As you start preparing to file your tax return this year, consider what will happen if you are audited. Most audits are via correspondence, so you’ll have time to consider what to provide. When the IRS asks for substantiation, provide receipts and other supporting information. Invoices, cancelled checks, bank statements, etc., can all be relevant.
But what if you have memos and letters from tax advisers? They might address whether you qualify for a deduction, your audit risk, or potential tax litigation. You want to support your case and to help your tax position, not make it worse. So try to avoid handing the IRS a road map of arguments to make against you.
What should you do if the IRS asks for all of your documents about a particular deduction, income item, or tax year? As part of vetting a particular tax position, you and your tax advisers may have discussed what tax arguments the IRS could make. You might talk about audit risk and tax authorities pro and con. Traditionally, documents to be used in tax litigation and relating to the strength or weakness of a tax position are covered by work-product privilege so the IRS generally cannot get them.
You can withhold documents that are protected by attorney client privilege and those that are covered by work-product protection. The latter covers documents created in anticipation of litigation. This protection has wide application, not just to tax litigation. If the IRS issues an Information Document Request or subpoena, you may be able to legitimately refuse.
Work-product protection is different from attorney-client privilege. Attorney-client privilege protects communications between clients and their lawyers, whether or not those communications deal with anticipated litigation. Discussions with tax lawyers are privileged, but discussions with accountants are not, unless the accountants are subcontractors of the tax lawyers.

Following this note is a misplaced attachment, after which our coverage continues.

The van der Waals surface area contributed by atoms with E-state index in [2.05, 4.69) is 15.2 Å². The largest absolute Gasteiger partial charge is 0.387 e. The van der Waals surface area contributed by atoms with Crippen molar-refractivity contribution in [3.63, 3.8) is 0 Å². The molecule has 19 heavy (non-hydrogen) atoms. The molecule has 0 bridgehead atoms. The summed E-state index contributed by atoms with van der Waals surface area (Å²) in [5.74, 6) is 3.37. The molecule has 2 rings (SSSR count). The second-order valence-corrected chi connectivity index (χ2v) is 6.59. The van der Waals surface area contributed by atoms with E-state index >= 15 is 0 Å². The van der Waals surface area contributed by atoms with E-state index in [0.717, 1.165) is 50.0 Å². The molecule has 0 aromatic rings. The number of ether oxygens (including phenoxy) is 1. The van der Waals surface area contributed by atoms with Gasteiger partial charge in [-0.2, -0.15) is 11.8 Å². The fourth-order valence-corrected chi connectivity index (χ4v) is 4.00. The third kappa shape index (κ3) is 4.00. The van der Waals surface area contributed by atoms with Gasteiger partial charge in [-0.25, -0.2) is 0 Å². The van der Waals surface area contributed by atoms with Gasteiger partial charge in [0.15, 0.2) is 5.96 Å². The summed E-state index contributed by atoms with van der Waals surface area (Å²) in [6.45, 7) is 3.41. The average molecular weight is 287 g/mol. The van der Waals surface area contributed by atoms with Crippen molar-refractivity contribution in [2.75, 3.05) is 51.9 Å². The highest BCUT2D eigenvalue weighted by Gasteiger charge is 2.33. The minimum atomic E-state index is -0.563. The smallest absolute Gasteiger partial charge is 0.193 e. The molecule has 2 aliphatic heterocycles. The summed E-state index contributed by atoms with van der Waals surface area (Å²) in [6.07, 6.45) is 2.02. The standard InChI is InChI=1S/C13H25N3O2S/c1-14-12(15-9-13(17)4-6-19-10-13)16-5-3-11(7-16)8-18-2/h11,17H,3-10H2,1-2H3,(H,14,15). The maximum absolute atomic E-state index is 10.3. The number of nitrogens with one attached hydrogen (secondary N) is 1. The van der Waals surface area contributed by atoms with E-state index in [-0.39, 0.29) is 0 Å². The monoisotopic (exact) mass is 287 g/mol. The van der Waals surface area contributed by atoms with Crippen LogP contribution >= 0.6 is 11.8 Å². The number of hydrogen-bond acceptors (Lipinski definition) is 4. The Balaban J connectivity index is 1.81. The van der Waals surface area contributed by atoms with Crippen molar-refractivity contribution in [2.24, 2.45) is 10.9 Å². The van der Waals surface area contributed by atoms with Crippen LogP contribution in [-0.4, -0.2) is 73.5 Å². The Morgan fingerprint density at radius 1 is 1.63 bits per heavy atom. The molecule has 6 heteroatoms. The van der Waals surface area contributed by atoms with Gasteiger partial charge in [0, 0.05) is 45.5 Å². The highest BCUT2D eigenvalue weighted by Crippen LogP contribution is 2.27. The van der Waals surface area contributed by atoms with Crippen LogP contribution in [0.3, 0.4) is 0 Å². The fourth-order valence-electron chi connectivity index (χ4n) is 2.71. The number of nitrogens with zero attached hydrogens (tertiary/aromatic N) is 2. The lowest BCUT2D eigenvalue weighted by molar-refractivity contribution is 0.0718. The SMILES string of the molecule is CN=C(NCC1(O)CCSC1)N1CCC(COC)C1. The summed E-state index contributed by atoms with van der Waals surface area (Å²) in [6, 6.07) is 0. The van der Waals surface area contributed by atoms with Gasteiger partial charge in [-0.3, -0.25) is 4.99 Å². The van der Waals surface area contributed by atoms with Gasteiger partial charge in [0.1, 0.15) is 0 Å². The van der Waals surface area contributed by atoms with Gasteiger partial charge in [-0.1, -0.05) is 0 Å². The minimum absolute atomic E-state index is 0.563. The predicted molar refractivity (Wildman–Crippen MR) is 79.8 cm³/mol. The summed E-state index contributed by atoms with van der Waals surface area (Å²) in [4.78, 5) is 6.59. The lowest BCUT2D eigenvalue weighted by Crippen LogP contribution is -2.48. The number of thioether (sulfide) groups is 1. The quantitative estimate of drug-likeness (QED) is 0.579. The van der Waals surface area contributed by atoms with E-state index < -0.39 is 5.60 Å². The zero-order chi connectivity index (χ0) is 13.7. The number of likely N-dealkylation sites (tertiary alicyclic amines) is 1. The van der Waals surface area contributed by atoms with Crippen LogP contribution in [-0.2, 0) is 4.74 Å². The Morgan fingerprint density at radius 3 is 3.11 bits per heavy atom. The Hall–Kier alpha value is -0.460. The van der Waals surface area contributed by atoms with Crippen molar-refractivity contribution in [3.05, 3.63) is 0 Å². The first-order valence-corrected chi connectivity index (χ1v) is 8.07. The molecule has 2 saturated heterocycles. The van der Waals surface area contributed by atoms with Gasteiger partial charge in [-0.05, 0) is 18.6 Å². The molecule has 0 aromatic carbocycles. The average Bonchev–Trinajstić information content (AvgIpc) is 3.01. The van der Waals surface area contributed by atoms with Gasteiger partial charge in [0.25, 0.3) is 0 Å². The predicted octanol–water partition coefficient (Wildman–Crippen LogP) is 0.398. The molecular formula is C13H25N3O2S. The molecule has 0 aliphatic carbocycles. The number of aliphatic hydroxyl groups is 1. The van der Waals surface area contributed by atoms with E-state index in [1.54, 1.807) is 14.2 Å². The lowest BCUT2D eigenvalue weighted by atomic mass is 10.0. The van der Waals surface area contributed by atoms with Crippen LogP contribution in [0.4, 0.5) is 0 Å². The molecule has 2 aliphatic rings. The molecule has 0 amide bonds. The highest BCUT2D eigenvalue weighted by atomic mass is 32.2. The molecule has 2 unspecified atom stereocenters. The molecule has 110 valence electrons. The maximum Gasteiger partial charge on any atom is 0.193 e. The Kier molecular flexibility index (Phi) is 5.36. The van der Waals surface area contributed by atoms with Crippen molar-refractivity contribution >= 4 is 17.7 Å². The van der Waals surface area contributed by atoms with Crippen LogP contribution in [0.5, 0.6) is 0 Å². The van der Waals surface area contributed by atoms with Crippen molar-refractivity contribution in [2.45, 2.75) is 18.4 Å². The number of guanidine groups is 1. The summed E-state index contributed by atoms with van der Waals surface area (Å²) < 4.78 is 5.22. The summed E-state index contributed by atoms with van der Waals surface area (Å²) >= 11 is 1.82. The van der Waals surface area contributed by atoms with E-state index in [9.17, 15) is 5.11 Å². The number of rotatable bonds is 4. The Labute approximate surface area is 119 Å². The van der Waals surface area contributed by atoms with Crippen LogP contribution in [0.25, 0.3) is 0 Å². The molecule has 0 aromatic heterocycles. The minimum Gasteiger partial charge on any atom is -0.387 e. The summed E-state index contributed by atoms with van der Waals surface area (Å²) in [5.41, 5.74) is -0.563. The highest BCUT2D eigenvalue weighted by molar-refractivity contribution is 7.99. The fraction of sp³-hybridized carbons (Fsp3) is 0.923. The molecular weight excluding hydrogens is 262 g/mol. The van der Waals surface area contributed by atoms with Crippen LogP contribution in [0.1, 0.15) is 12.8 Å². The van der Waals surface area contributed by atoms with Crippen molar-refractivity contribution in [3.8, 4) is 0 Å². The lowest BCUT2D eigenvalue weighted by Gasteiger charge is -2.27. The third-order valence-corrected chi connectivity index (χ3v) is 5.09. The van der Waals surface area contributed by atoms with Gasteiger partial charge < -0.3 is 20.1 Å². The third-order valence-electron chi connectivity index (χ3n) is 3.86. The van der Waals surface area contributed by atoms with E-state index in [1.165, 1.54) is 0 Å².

Having lawyers hire accountants can bootstrap attorney-client privilege to accountant communications, allowing attorney-client privilege from an Aaccountant. That makes sense where tax litigation is imminent or might involve an IRS criminal matter. Work product protection is much narrower than attorney client privilege.
For example, in U.S. v. Textron, Inc., the First Circuit gave the IRS access to all documents not protected by attorney-client privilege. Textron had memos and calculations dealt with the extent to which its tax reporting would pass muster in an IRS audit. The court found the documents were not prepared specifically for use in litigation so were fair game. Consider taking precautions.
It may help if your notes and documents are legended at the time they are created with “work-product” protections. It may help if you can show they are for the specific use of anticipated litigation.
If you solely deal with your tax lawyer, not your accountant, this should not apply. Having your tax lawyer act as the liaison for all communications can import attorney-client privilege.
Keep legal opinions and memos on tax matters in a separate file. Don’t just have a “tax” file. If you have a big tax issue (say a lawsuit recovery, a casualty loss or conservation easement), keep that file separate.
Segregate tax issues. Keep a file on each and don’t comingle them. That way if you turn over a file you’ve limited the disclosure to the pertinent topic.
If you maintain tax accrual work papers, limit them to numerical analyses. Keep tax memos in a legal file, preferably with your lawyer. Think of tax documents as tax returns and spreadsheets only, numbers rather than words. Keep legal issues associated with taxes (discussion of case law, IRS rulings, etc.) in a legal file.
In a company, keep legal opinions and tax memos with the general counsel’s office. Keep legal opinions and tax memoranda in a file separate from accounting and financial statements.
Work-product protection is more clear-cut after your return is filed. If you know you have a dispute, you have a much better argument you are preparing documents for the specific purpose of litigation.
For alerts to future tax articles, email me at Wood@WoodLLP.com. This discussion is not legal advice.
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